This happens after you submit your complaint:
- The complaint is received
- The complaint is immediately allocated to a case officer who reviews the complaint and makes an assessment of whether the Ombudsman can consider it.
- You will receive a preliminary answer within three weeks. If we can consider your case, we will inform you about when you can expect to receive a more detailed answer from us.
- We will investigate the case further and, if required, raise the matter with the public administration.
- The investigation will continue, and, as the complainant, you will have an opportunity to make a statement.
- Finally, the Ombudsman will give his opinion on the matter.
Case processing times varies according to the investigations required, but you will be kept continuously up to date throughout the complaint process. Because the Ombudsman always obtains all documents in the case from the public administration in the cases it investigates, it will often take some time to arrive at a final decision. You can request access to information about your case. Such requests are normally considered within 1–3 working days.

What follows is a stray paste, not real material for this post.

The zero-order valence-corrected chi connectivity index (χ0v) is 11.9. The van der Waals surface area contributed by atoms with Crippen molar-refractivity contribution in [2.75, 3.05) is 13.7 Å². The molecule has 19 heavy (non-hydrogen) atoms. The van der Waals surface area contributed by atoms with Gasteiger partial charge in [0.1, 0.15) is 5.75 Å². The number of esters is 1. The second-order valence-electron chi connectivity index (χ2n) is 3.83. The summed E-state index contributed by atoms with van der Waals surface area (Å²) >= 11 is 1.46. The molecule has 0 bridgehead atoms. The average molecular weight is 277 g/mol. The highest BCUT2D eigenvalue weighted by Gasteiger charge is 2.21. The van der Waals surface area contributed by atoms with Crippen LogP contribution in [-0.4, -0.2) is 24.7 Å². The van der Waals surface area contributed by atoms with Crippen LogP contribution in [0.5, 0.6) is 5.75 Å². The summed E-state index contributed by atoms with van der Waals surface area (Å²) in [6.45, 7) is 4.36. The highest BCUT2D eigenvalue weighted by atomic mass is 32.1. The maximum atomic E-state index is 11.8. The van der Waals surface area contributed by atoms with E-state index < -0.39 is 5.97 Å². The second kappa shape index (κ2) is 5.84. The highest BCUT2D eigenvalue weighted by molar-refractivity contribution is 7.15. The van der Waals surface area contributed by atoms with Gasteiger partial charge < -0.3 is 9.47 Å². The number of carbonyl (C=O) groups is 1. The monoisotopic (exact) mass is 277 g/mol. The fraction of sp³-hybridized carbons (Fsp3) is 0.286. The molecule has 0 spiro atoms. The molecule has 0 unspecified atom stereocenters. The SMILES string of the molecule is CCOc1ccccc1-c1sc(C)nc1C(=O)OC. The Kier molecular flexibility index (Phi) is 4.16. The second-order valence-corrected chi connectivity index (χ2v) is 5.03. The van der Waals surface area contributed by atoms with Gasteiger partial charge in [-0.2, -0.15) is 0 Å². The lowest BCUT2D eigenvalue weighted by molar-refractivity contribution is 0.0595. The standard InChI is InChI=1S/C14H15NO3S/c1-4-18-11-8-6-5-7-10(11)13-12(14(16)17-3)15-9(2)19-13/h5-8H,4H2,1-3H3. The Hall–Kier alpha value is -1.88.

What can the Parliamentary Ombudsman do?
If the nature of the case so indicates, the Ombudsman can:
- Point out that an administrative body or civil servant has committed an error, and state that a decision is invalid, unreasonable or in violation of good administrative practice.
- Make the public administration aware of shortcomings in acts and regulations and how they are practised.
- Investigate how the public administration processes cases and exercises its authority.
- Ask the administrative body to correct errors or reconsider the case.
In cases that are investigated, the Parliamentary Ombudsman will express his opinion on the matter in the form of a statement. The Parliamentary Ombudsman cannot reverse decisions or order the authorities to do anything, but the authorities will usually comply with the Ombudsman’s statements.